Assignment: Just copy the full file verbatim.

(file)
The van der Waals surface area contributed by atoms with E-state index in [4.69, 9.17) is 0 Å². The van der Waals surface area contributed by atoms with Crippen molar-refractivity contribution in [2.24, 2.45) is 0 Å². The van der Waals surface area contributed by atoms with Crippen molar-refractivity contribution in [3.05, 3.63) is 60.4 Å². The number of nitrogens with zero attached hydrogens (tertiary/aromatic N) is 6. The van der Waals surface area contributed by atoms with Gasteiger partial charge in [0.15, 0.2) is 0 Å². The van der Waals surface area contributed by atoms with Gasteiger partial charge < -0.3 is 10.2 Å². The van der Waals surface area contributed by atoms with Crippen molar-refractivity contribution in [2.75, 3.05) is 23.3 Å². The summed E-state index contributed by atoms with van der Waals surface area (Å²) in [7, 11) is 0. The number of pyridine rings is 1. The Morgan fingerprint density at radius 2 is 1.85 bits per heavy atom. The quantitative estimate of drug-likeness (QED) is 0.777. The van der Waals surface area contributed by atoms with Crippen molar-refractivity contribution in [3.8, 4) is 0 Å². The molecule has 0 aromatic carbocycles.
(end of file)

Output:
The van der Waals surface area contributed by atoms with E-state index in [4.69, 9.17) is 0 Å². The van der Waals surface area contributed by atoms with Crippen molar-refractivity contribution in [2.24, 2.45) is 0 Å². The van der Waals surface area contributed by atoms with Crippen molar-refractivity contribution in [3.05, 3.63) is 60.4 Å². The number of nitrogens with zero attached hydrogens (tertiary/aromatic N) is 6. The van der Waals surface area contributed by atoms with Gasteiger partial charge in [0.15, 0.2) is 0 Å². The van der Waals surface area contributed by atoms with Gasteiger partial charge < -0.3 is 10.2 Å². The van der Waals surface area contributed by atoms with Crippen molar-refractivity contribution in [2.75, 3.05) is 23.3 Å². The summed E-state index contributed by atoms with van der Waals surface area (Å²) in [7, 11) is 0. The number of pyridine rings is 1. The Morgan fingerprint density at radius 2 is 1.85 bits per heavy atom. The quantitative estimate of drug-likeness (QED) is 0.777. The van der Waals surface area contributed by atoms with Crippen molar-refractivity contribution in [3.8, 4) is 0 Å². The molecule has 0 aromatic carbocycles.